18. You need a flashy annelid pattern? Well look no further! About as flashy as it gets right here! Bright, noticeable, great for off color water, or just to make a statement! HAHA I use these as attractors. They work well like that. Then I drop a more realistic pattern behind it. They are easy and quick to tie, and quite effective. What more could you ask for? Materials used: Hook: Daiichi 1273 in size 22 Thread: Veevus 16/0 in red Body Wrap: Hot Yellow Pearl Krystal Flash Dubbing: Hairline Rabbit Dubbing in red Cement: Hard as Hull
  19. So obviously I named this fly after the US president's hairline. Sorry to anyone I am offending, I mean no offense. I didnt tie it with that idea in mind, but when it came out of the vice, I thought to myself, dang that looks familiar. And I am not trying to get political, so any hateful comments will be deleted no matter what side of the fence they are from. This is a fly tying channel, not a political channel. No negative comments about the president, and no negative comments about the presidents opposition please. With that aside, I want to discuss the fly itself. I tied it with an idea in mind, to create a simple and quick shrimp that will be effective. This fly can be tied in about 10 minutes when you get the hang of it, and it does seem to move very nicely in the water. In fact my buddy that still lives near saltwater gave it a try and said he did well with it. So, Im really glad with the results. I also really love these custom eyes. I think they really add to this fly, and any other shrimp fly patterns. Hook: Ahrex NS-122 in size 8 Thread: Veevus power thread 140 in fl. orange Legs: Barred Rubber Legs Eyes: Custom Mono Shrimp Eyes Body Wrap: Cactus Chenille Spike Wing: Extra Select Craft Fur in Tan Head Cement: Solarez "Ultra Thin" UV Resin
  20. Sometimes you want to fill up a box with some caddis. When doing so, you dont always want a fly that take a long time to tie, instead you want something thats quick and easy. Well this is that fly. This caddis pupa is quite simple and quick to tie, and you can tie 8-10 an hour. They work with multiple sized hooks, and you can even use different colors as well. It is easy, and effective, which is what you want in a fly. Something you dont mind loosing too much, and something you can tie up easily, to insure you always have it in your box. Hook: Firehole Sticks #316 in size 12 Weight: Lead Wire in .010 and .025 sizes Thread: Veevus 10/0 in Brown Ribbing: Small D-Rib in Olive Dubbing: Hairtron in Olive and Brown Head Cement: Solarez "Ultra Thin"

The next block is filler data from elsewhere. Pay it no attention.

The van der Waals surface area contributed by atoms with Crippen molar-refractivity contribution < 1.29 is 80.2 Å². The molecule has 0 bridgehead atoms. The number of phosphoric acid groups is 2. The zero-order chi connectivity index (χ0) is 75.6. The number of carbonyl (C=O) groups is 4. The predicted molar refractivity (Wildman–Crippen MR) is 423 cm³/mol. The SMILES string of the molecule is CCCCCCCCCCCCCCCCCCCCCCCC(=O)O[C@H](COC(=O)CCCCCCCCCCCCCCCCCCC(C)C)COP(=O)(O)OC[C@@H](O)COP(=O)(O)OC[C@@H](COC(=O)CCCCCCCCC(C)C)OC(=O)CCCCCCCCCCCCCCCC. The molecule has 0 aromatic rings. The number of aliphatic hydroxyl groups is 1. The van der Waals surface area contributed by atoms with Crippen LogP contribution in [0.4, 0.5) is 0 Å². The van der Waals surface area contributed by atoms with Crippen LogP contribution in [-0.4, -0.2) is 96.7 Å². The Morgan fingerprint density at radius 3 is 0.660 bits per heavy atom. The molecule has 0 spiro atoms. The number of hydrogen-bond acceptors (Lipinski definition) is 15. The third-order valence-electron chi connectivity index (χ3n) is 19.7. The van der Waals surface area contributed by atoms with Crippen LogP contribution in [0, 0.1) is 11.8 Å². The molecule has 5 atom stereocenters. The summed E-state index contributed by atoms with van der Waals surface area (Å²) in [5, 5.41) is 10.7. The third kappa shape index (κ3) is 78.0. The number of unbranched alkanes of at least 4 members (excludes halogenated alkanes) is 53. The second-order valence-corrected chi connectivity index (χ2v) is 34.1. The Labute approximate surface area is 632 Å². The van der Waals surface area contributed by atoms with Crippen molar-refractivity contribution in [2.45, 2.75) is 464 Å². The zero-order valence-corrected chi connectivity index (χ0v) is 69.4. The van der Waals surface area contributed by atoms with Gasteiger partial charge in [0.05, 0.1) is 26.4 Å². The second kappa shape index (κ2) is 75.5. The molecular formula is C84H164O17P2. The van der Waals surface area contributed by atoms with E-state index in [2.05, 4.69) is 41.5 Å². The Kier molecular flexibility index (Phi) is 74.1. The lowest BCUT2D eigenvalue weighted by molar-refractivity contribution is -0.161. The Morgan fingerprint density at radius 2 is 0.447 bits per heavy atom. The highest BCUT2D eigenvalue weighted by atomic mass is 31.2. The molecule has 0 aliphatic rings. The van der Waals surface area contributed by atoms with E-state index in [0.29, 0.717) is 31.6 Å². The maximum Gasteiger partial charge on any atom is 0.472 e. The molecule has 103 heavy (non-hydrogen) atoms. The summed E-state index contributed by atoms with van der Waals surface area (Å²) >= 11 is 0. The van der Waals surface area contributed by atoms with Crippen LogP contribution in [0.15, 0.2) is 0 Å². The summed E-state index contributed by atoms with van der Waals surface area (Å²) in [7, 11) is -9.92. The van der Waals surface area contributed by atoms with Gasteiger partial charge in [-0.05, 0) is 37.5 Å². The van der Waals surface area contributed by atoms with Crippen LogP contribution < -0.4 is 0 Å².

21. This fly is one that a friend showed me a while back. In fact you saw me fish with him this past summer. Kyle is his name, and he is the one who took me out on his bass boat to fly fish for some smallmouth bass. He had one of these flies that he said he used for months, and caught probably 100 bass on. It was so durable, and very effective. So of course I went home and tied a few. And sure enough, these are effective and durable. This version I changed up the colors a bit, and some of the materials. Mainly the dubbing used. Its very good quality dubbing, and the synthetic mixed with the natural really makes a unique dubbing. I like this version, and the color pattern really works as a baby brown trout imitation. Materials I used: Hook: Gamakatsu B10S in size 2 Thread: Veevus Power Thread 140 in Brown Weight: Large Painted Lead Dumbbell Eyes Dubbing: Monster Dubbing in Dark Brown, Yellow and White Wing: Magnum Rabbit Zonker in Chinchilla UV Resin: Solarez "Ultra Thin"